Do complaints filed by one physician against another make it to the light of day? These licensing web sites are set up for patients to look up their physician and for patients to file complaints but they never seem to say much about how a physician can file a complaint against another physician.

  94. #95 Denice Walter
    June 10, 2013

    @ Bob G:

    Exactly!
    When I read contemporary woo, I often feel like I stepped into a time warp as it riffs off of information that we had long ago. ( Altho’ I never took a degree in life sciences, I studied bio/ physio/ etc in the 1970s as requirements and electives for another degree/ also physio related to psych later on).

    I have a 1990s tome by an ND that recommends “treatments” for many conditions/ illnesses: it is eye-opening when you read/ read today’s woo and realise that they haven’t changed so much in 20 years.

    Yet they’re always telling us that the “breakthrough is right on the horizon”…

  95. #96 Edith Prickly
    June 10, 2013

    @Bob G – thanks for taking the time to lay all that information out. It’s instructive in a couple of ways.

    First, it shows that quacks can start out pursuing a legitimate SB hypothesis, but decide to ignore the signs that they’ve hit a dead end and keep plowing ahead anyway.

    You’ve also shown that Scamley had an inclination to take the easy way out right from the start, and clearly decided at some point that he’d rather put the effort into turning a profit instead of trying to produce an effective treatment – hence, he’s still pushing ’70s-era theory while real cancer research and treatment has made impressive advances in the meantime.

    And Scamley’s certainly shown a very sophisticated grasp of how to game the system to make it appear that he’s doing genuine research and market himself as a Brave Maverick Doctor(TM) being opposed by Big Pharma/Cancer/Gubmint so he can bamboozle people who really ought to know better. As The Smith of Lie asked above, if Stan really was onto something with ANPs, why wouldn’t Big Pharma just buy him out instead of putting decades of effort into stopping a treatment that hasn’t shown any results?

  96. #97 Dangerous Bacon
    June 10, 2013

    “I’ll say this now: I feel Dr. B may be on to something and the ramifications of it are massive to a point where it’s no surprise that entrenched academic and federal interests want to see it debunked and mocked. ”

    Of course! None of the “entrenched interests” are susceptible to cancer, or have any relatives or friends with cancer. They want to die along with their loved ones, solely for the joy of persecuting Burzynski, because they are incredibly evil!

    Makes perfect sense to me.

  97. #98 bad poet
    June 10, 2013

    We’re An Unhappy Family

    We’re an unhappy family
    We’re an unhappy family
    We’re an unhappy family
    Me, mom and daddy

    Sitting here in Queens
    Eating refried beans
    Gulping down ANPs
    We’re in all the magazines

    Our troubles never end
    Got only blog friends
    Just a ton of debt
    The payments won’t be met

    Stan is telling lies
    Nobody’s surprised
    I’m on more pills
    And I got the chills

    I’m friends with the President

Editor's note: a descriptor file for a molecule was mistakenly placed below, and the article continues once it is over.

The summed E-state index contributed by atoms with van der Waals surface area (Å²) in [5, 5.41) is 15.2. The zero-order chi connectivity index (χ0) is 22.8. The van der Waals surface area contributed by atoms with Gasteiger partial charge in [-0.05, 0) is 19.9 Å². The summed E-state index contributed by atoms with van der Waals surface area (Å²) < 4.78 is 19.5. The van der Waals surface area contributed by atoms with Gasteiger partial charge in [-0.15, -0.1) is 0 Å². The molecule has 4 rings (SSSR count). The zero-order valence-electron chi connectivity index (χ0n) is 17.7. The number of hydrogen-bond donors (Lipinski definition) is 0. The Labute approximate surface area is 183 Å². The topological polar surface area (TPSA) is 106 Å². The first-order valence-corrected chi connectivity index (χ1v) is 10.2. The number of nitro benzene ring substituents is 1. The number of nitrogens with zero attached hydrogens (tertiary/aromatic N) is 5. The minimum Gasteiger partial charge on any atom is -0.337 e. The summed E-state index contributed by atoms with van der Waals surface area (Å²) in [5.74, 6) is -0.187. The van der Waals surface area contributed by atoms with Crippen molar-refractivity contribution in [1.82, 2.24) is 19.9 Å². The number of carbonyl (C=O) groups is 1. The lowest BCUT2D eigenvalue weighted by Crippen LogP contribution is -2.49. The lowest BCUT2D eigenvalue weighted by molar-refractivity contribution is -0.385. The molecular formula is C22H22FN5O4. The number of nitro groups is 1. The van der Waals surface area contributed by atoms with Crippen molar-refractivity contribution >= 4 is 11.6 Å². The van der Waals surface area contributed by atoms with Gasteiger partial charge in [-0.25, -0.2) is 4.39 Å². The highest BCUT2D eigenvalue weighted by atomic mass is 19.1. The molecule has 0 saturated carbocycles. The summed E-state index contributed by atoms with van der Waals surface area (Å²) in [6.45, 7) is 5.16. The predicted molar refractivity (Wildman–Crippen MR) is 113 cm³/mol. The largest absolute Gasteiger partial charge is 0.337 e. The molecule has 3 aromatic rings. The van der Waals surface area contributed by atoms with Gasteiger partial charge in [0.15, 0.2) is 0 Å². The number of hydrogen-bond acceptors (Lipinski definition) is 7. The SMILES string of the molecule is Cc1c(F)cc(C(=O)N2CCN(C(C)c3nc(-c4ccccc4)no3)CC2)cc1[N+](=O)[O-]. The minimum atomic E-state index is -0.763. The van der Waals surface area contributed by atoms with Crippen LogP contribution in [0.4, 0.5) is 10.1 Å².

I’m friends with the Pope
    I’m all over Facebook
    We regret to inform you that our child passed away, after much hope and despite all the good wishes and prayers you have given us. Treatment at the Burszynski Clinic seemed to help prolong…

  98. #99 ConspicuousCarl
    June 11, 2013

    (I’m going to rip a couple lines from Kipling and step out)

    The crankster within my state,
    he must have lost his mind.
    For I can see the eyes and the nose and the mouth,
    but not the soul behind.

  99. #100 Marc Stephens Is Insane
    June 11, 2013

    I’m sure Merola and the Burzynski fans will jump on this story as more “evidence” that oncologists are corrupt and only Stan is straight-arrow.

    It seems a breast cancer oncologist at MD Anderson has been accused of poisoning her lover/co-worker’s coffee with antifreeze. Here’s a link to the story:

    http://www.thestar.com/news/world/2013/06/11/top_cancer_doctor_charged_with_poisoning_coworkers_coffee.html

  100. #106 DLC
    August 27, 2013

    Who’s this moron who keeps throwing this crap into the comments ?

  101. #107 Lawrence
    August 27, 2013

    That would be our “friends” DJT – who can’t even compose simple sentences, much less make any sense whatsoever.

  102. #108 Antaeus Feldspar
    August 27, 2013

    iDJiT is a fleabrain who trolled around here a while back. His specialty was spamming huge repetitive posts (which is why he eventually got banned), “carhorning” (heaping personal abuse on people to punish them for not believing ideas he’s presented no convincing case for), and trying to pretend that the rules of logic and evidence don’t apply to him if he simply performs juvenile wordplay on them (his favorite was “tu-quack” for “tu quoque”).

    I’d put him in the second quartile from the bottom, among the trolls we’ve had here, in terms of intelligence.

  103. #109 DLC
    August 27, 2013

    oh, so he can’t post here but he can do linkbacks with idiotically long titles. I sort of vaguely recall him now. Not enough vitiated refractory in the supply cabinets to handle that grade of stupid, so I didn’t go to his blog. Thanks for the info.